Creating a Resource bundle that is valuable, Rare and Inimitable

Market Knowledge  It is a basis for generating new entry opportunities  Refers to the entrepreneur’s possession of information, technology, know-how, and skills that provide insight into a market and its customers Technological Knowledge  It is also a basis for generating new entry opportunities  Refers to the entrepreneur’s possession of information, technology, know-how, and skills that provide insight into ways to create new knowledge.  The technological knowledge might lead to a technology that is basis for a new entry

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Assessing the attractiveness of a new entry organization

After creating a new resource combination, the entrepreneur needs to determine whether it is valuable, rare and inimitable by assessing whether new product are sufficiently attractive to be worth exploiting and developing.
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Information on a New Entry Comfort with making a decision under uncertainty Decision to exploit or not to exploit the new entry  Page 429

Assessing the attractiveness of a new entry organization

Information on a new entry  Prior knowledge and information search

The prior market and technological knowledge used to create the potential new entry can also be of benefit in assessing the attractiveness of a particular opportunity The dynamic nature of viability of a new entry can be described in terms of a ‘window of opportunity’. When the window is open, the environment is favorable for entrepreneurs to exploit a product When window is closed, leaving the environment for exploitation unfavorable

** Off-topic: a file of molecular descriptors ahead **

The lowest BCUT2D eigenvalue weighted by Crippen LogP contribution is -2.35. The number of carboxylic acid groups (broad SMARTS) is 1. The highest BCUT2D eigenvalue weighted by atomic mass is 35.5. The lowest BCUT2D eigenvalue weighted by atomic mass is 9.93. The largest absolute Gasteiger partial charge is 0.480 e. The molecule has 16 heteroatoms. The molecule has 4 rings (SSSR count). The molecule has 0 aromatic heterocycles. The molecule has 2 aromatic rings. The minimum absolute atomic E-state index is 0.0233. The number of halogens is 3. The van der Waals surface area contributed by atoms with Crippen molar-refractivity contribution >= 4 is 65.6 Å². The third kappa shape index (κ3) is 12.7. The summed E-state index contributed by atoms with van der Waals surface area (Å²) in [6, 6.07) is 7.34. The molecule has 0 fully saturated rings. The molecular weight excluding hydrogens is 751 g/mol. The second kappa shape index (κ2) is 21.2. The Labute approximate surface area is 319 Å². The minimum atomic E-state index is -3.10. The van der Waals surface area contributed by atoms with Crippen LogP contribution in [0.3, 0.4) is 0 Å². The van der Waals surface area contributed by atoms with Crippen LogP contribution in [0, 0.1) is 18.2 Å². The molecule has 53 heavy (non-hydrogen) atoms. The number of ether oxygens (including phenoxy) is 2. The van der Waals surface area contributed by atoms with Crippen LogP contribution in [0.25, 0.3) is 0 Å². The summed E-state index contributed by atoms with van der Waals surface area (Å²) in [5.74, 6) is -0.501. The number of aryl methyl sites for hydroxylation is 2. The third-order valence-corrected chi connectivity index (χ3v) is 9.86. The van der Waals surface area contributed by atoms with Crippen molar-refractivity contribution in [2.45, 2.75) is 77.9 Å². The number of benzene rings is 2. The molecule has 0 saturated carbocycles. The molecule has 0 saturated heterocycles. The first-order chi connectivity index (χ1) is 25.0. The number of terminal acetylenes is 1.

Window of opportunity

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Assessing the attractiveness of a new entry organization

Comfort with making a decision under uncertainty
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The less information and the likelihood of closing of ‘window of opportunity’ provides a dilemma for entrepreneurs HOW?

This dilemma involves a choice of which error they prefer to commit:

Error of commission  It occurs from the decision to pursue the new entry opportunity only to find out later that the entrepreneur had overestimated his or her ability to create customer demand or to protect the technology from imitation by competitors Error of omission  It occurs from the decision not to act on the new entry opportunity, only to find out later that the entrepreneur had underestimated his or her ability to create customer demand and to protect the technology from imitation by competitors  Page 430

Assessing the attractiveness of a new entry organization

Decision to exploit not to exploit the new entry

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The decision on whether to exploit or not to exploit the new entry opportunity depends on:  whether the entrepreneur has what he or she believes to be sufficient information to make a decision  whether the window is still open for this new entry opportunity figure 13.2 Page 430

Entry strategy for new entry exploitation

The common catch phrase used by entrepreneur when asked about their source of competitive advantage is “ Our competitive advantage comes from being first”.  First movers develop a cost advantage